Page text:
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Internal Control of Fixed Assets: A Controller and Auditor's Guide by Alfred M. King

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CHAPTER ONE.1
Internal Control, Sarbanes-Oxley, and the Public Company Accounting Oversight Board
AS WILL BE DISCUSSED in this chapter, most company Chief Executive Officers (CEOs) and Chief Financial Officers (CFOs) are signing an annual certification with the Securities and Exchange Commission (SEC). The certification states that they are complying with the applicable requirements of the Sarbanes-Oxley Act (SOX). What may not be known is that those requirements actually include a mandatory physical inventory of Property, Plant, and Equipment (PP&E) and a reconciliation of that inventory to the books of account, with any changes having to be recorded properly.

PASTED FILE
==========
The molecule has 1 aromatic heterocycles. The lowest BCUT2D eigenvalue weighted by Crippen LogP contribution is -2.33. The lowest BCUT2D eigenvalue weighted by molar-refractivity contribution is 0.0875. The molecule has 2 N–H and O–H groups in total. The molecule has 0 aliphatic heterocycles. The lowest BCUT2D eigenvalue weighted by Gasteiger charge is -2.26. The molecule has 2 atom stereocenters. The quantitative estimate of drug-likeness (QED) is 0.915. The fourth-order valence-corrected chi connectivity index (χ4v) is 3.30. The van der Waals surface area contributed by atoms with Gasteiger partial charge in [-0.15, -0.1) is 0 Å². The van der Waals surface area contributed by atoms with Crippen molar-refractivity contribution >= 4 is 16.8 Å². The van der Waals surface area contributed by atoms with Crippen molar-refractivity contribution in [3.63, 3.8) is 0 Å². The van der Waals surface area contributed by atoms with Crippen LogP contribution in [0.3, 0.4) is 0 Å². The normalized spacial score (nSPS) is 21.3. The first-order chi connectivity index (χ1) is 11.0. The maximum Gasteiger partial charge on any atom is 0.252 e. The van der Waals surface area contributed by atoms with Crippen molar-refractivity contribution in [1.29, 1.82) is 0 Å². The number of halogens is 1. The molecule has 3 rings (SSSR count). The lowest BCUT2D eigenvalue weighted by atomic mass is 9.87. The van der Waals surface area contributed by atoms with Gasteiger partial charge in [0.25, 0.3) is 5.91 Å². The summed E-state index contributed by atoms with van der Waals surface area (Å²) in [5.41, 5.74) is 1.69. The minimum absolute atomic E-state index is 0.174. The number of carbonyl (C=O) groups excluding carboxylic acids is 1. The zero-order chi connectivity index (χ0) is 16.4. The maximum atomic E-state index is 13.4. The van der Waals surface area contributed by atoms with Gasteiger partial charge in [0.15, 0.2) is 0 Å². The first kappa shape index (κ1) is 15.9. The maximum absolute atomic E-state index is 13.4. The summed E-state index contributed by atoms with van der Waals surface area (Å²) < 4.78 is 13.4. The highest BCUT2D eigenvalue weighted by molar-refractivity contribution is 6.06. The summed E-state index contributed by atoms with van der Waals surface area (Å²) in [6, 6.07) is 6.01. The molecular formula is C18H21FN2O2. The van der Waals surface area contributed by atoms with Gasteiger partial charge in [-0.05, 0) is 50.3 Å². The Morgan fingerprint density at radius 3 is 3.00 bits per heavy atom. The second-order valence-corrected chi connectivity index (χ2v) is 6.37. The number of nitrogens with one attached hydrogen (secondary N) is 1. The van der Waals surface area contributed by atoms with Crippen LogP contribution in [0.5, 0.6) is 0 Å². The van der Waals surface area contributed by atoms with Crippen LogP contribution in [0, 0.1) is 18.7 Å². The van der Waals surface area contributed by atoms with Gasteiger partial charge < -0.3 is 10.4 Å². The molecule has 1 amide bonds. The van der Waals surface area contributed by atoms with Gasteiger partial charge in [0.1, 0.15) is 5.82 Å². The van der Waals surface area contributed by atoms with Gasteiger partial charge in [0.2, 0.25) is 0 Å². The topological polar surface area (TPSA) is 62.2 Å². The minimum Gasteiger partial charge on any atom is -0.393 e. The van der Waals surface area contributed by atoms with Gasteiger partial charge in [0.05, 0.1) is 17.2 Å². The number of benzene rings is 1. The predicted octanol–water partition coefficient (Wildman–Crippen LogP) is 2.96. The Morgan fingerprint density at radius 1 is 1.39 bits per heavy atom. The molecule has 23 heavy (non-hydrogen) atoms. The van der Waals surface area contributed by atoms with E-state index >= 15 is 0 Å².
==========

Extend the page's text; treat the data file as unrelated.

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INTERNAL CONTROLS OVER PROPERTY, PLANT, AND EQUIPMENT-MANDATORY BUT WEAK

It is a rare company indeed that has recently taken a physical inventory of its PP&E, reconciled that inventory to the books of account, and then adjusted the books for ghost1 and zombie assets. Unless this task is completed, it is hard to see how a CEO and CFO can honestly sign the required SOX certification. A real-life CEO certification in a Form 10-K sent to the SEC goes something like this:
“SECTION 906 OF THE SARBANES-OXLEY ACT OF 2002
In connection with the Annual Report of ___ Inc. (the “Company”) on Form 10-K for the period ending September 27, 20xx, as filed with the Securities and Exchange Commission on the date hereof (the “Report”), ...

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